39 COMPETITORS IDENTIFYING THEM AREA OF OPERATION STRATEGY STRONG AND WEAK POINTS TACTICS

40 CONSUMERS IDENTIFYING THEM PREFERENCES, TASTES DEMAND PRODUCT, PRICE, PROMOTION EXPECTATIONS

41 SUPPLIERS DO THEY SUPPORT OUR IDEA QUALITY QUANTITY CONDITIONS OR WE NEED NEW SUPPLIERS

42 PARTNERS WILL THEY MAINTAIN THE STRONG COLLABORATION CAN THEY FOLLOW US CAN THEY ACCEPT THE NEW CONDITIONS

43 NEW ENTRANTS EASY OR DIFFICULT ENTRY POSSIBLE NEW CONDITIONS IN THE INDUSTRY

44 METHODOLOGY OF INTERNATIONAL MARKET RESEARCH DIFFERENCE BETWEEN MARKET AND MARKETING RESEARCH –DYNAMIC OR STATIC ANALYSIS –QUANTITATIVE OR QUALITATIVE INFORMATION –USE OF INFORMATION

45 THE PROCESS OF THE RESEARCH IDENTIFICATION OF THE OBJECTIVE OR THE PROBLEM IDENTIFICATION OF THE SOURCE OF INFORMATION AND THE TECHNIQUE OF INFORMATION COLLECTION INFORMATION COLLECTION INTERPRETATION OF THE INFO. PRESENTATION OF THE RESULTS

46 OBJECTIVE OR PROBLEM CONTINUOUS RESEARCH PERIODIC RESEARCH MICRO ENVIRONMENT MACRO ENVIRONMENT

47 SOURCES OF INFORMATION AND TECHNIQUE OF INFO. COLLECTION

48 PRIMARY INFORMATION OWN OBJECTIVE OR PROBLEM METHODOLOGY DEFINED BY US DATA COLLECTION IS PERFORMED BY OUR FIRM OR EMPLOYEES

49 PRIMARY INFORMATION

50 ASKING PEOPLE WHOM TO ASK? –INDIVIDUALS –ORGANISATIONS –EXPERTS HOW TO ASK? –PERSONALLY –POST –TELEPHONE –COMPUTER –COMBINED

51 ASKING PEOPLE WHAT TO ASK? –OMNIBUS –SPECIALISED QUESTIONNAIRE

52 ASKING PEOPLE PROBLEMS NOT WILLING TO ASK NOT ABLE TO ASK HOW AND WHAT TO ASK HOW TO ORGANISE HOW TO INTERPRET SAMPLING LANGUAGE SKILLS MULTICULTURAL ASKING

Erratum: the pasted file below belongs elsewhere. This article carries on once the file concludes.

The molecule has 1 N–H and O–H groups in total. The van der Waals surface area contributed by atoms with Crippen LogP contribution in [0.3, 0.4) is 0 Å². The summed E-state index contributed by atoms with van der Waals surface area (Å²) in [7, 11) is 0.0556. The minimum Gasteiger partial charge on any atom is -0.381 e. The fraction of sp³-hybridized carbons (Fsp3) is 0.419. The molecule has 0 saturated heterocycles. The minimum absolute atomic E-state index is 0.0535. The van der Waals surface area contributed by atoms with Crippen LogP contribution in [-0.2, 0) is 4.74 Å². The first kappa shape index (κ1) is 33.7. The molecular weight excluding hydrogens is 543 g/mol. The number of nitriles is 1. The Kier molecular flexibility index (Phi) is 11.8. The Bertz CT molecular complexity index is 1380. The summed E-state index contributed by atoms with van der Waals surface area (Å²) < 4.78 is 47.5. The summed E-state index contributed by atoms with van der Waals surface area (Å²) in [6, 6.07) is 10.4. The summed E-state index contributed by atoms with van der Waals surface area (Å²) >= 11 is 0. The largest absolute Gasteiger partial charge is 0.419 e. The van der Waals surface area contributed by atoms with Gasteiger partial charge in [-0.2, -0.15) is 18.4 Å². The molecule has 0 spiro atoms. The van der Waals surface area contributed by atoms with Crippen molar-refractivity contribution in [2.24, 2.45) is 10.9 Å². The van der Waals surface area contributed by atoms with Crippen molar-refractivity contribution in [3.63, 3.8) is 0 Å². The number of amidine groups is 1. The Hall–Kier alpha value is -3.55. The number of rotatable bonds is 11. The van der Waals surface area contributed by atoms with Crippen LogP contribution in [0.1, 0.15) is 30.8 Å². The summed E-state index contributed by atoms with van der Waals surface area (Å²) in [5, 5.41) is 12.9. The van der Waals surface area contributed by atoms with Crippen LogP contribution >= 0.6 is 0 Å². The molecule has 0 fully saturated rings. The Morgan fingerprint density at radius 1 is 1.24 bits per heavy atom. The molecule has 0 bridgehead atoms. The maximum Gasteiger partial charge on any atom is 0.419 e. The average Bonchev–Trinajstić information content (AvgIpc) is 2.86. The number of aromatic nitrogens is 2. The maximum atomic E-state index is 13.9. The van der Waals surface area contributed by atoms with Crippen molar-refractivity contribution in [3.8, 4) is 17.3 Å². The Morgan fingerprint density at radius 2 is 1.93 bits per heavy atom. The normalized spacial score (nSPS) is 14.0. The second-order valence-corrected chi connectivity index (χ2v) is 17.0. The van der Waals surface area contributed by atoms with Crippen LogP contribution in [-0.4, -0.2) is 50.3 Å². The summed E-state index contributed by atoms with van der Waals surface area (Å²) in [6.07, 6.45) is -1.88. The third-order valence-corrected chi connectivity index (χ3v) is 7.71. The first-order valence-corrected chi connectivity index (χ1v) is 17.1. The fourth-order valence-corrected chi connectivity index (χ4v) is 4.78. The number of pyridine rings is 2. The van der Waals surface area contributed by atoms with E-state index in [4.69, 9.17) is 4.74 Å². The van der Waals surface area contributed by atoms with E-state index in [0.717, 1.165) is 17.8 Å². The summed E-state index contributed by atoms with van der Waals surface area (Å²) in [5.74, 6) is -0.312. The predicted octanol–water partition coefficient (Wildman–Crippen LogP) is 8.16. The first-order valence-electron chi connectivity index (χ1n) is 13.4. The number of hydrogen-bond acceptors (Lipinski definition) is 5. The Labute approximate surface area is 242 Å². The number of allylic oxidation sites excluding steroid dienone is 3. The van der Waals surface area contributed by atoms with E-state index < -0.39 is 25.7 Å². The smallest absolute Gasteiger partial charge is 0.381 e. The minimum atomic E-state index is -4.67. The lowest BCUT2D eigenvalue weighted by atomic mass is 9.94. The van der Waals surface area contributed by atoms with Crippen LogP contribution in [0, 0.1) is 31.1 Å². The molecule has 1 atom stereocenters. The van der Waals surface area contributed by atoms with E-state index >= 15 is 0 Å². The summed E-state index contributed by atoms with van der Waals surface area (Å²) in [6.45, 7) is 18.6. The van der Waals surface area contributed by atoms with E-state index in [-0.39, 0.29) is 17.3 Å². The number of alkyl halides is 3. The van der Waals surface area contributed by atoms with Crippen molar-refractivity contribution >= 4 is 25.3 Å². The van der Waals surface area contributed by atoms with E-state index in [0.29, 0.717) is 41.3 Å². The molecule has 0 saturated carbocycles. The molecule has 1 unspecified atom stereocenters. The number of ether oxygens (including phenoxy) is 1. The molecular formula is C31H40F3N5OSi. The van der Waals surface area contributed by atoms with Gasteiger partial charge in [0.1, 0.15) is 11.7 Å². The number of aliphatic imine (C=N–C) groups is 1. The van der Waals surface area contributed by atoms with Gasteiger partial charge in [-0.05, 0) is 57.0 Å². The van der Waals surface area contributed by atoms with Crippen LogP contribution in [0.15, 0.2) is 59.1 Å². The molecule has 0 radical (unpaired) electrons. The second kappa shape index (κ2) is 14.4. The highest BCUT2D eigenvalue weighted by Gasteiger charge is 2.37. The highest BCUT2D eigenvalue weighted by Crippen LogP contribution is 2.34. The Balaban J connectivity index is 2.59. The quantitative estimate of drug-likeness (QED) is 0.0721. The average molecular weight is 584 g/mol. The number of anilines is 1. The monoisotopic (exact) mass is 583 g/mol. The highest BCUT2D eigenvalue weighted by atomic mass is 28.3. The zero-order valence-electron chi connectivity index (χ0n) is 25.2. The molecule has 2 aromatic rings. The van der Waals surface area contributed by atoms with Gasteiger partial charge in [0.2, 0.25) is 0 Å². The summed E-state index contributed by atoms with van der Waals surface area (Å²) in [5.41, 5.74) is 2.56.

53 OBSERVATION OBSERVE CONSUMERS OR USERS PASSIVE PARTICIPATION USED USUALLY TOGETHER WITH OTHER FORMS

54 EXPERIMENTATION LABORATORY CONDITIONS ONE PARAMETER IS CHANGED OTHER VARIABLES ARE KEPT CETERIS PARIBUS EXPENSIVE!

55 SECONDARY INFORMATION DIFFERENT OBJECTIVE OR PROBLEM METHODOLOGY DEFINED BY SOMEONE ELSE DATA COLLECTION PERFORMED BY SOMEONE ELSE INTERNAL AND EXTERNAL INFORMATION

56 INTERNAL INFORMATION LETTERS ORDERS DOCUMENTS PREPARED BY THE COMPANY CERTIFICATES

57 EXTERNAL INFORMATION

58 SECONDARY INFORMATION PROBLEMS NOMENCLATURE IS DIFFERENT QUALITY OF THE INFORMATION QUALITY OF THE METHODOLOGY

59 MOSAIC INFORMATION IS COLLECTED ADDITIONALLY SIDE INFORMATION IS COLLECTED TO ACTUALISE AND TO COMPLETE THE ALREADY POSSESSED INFORMATION

60 COLLECT INFORMATION

61 INTERPRETATION OF THE INFORMATION ANALYSE THE INFORMATION GAINED INTERPRET THE INFORMATION WORK WITH NUMBERS AND FORMULATE ALTERNATIVES EXPLAINE THE GIVEN ALTERNATIVES

62 PRESENTATION OF THE RESULTS DISTRIBUTE THE INFORMATION TO THE USERS EXPLAIN THE ALTERNATIVES CONDUCT A TWO DIRECTION COMMUNICATION HELP THE USERS INTERPRET THE INFO.